Santa Monica, California, USA
Hi John -- re your most recent post above: I agree with you completely about language being a barrier between the nature of “am,” existential notions of “am-ness”, and the experience of “am-as-state-of-being.”
One of the simpler, but intellectually incomprehensible language takes towards an expression is “I am that I am.” The key word seems to be “that,” as opposed to a an easier “what.” Changes the whole frame of reference and throws it into meta-metaphysics. I don’t think this can be understood on a rational level, but agree with you again that it can be experienced.
Every time we have a shift in perception, a moment of epiphany, transformation, or experience an experience, however one wants to couch it , we are open, to a realm of “am-ness.” It has nothing to do with what we think about it, and probably even less to do with what can be said about, those these might be the same thing.
In “I am that I am,” someone was presumably quoting the Judeo-Christian God. I posit that the person quoting had had a key experience, a flash of insight that was uber-rational. Most Biblical concordances offer grand glosses on the “meaning” of this statement. The problem is a gloss or explication has to be couched in words, which, as we seem to agree, doesn’t cut it.
The transformative experience as gateway to, or absolute state of “am” is always available, and happens all the time, perhaps particularly when “time” is not a factor, in another poor, wordy expression. It doesn’t need to be forced, and I don’t think it can be.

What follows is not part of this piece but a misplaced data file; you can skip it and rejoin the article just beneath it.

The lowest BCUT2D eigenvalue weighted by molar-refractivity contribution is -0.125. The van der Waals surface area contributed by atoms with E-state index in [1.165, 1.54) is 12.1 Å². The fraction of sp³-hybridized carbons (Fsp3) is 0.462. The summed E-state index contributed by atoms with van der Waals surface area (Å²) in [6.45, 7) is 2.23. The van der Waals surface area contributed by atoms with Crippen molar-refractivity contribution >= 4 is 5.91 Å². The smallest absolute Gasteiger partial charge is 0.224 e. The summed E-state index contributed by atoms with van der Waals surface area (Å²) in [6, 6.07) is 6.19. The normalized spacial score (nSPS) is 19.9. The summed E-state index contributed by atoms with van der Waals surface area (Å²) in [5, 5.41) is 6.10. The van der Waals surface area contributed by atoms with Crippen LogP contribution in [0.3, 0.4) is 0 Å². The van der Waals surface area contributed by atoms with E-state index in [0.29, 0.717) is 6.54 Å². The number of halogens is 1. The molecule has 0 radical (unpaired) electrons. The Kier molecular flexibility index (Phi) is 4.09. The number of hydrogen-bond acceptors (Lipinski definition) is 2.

Two difficulties come up: Most people don’t simply experience their experiences. We tend to get too busy thinking about it. Second, “experience” or being in the “experiential state” is transitory. Downright fleeting, in fact. It seems to be too intense to sustain, though not impossible to remember.
If we were able to sustain such a state, would we be enlightened beings? Or are the fleeting experiences, moments of enlightenment, about the best we can hope for? I don’t know.
Which brings me to a recent Bob post:
Hi Bob: Re:
“Intellectually I can see what the Buddhists can call the "hell realm" they live in, but my compassion is horribly limited for them. They can feel this in me, very often, and they try to play with me a bit on those occasions when I've had occasions to talk with them, since the notion of guilt is something they like to use to toy with people who have any particular sense of right and wrong.”
The problem here is the characterization of Buddhists or Buddhism as some kind of monolithic entity, when in fact, they and it are almost as diverse in thought and practice a the Hindu, of which they were a subset to begin with. It is impossible to reconcile your view with a basic Buddhist tenet of compassion for all living things (even within this life of hell as some strains view it.)
There are Buddhist line of thought embracing a vast demonic hierarchy, levels of hellishness, which, to them, is not speculative, but as “real” as anything in Revelations. These strains have long been a part of Tibetan and Bhutanese culture at least. But Buddhism did not begin there, just a Christianity didn’t start in Rome. The Buddha, of course, was born in India. He wrote nothing down, and everything attributed to his thought was/is subject to different interpretations.
Zen, or Chan Buddhism, which started in China and migrated to Japan, has much, I think, in common with the thought of the lineage of Milarepa, its possible source, and does not reflect conservative Buddhist thought. Maybe they can be thought of as similar to the Universalist/Unitarians of their time.
One of the tenets of Zen is to be attuned to experience the now. This sect is non-judgmental, but from a position of compassion.
Do “Buddhist’s” like to mess with “non-Buddhist” minds? Well, some of the American converts I’ve met seem to, but then, there are smart alecks everywhere.
[This message has been edited by oceanvu2 (09-28-2008 07:30 PM).]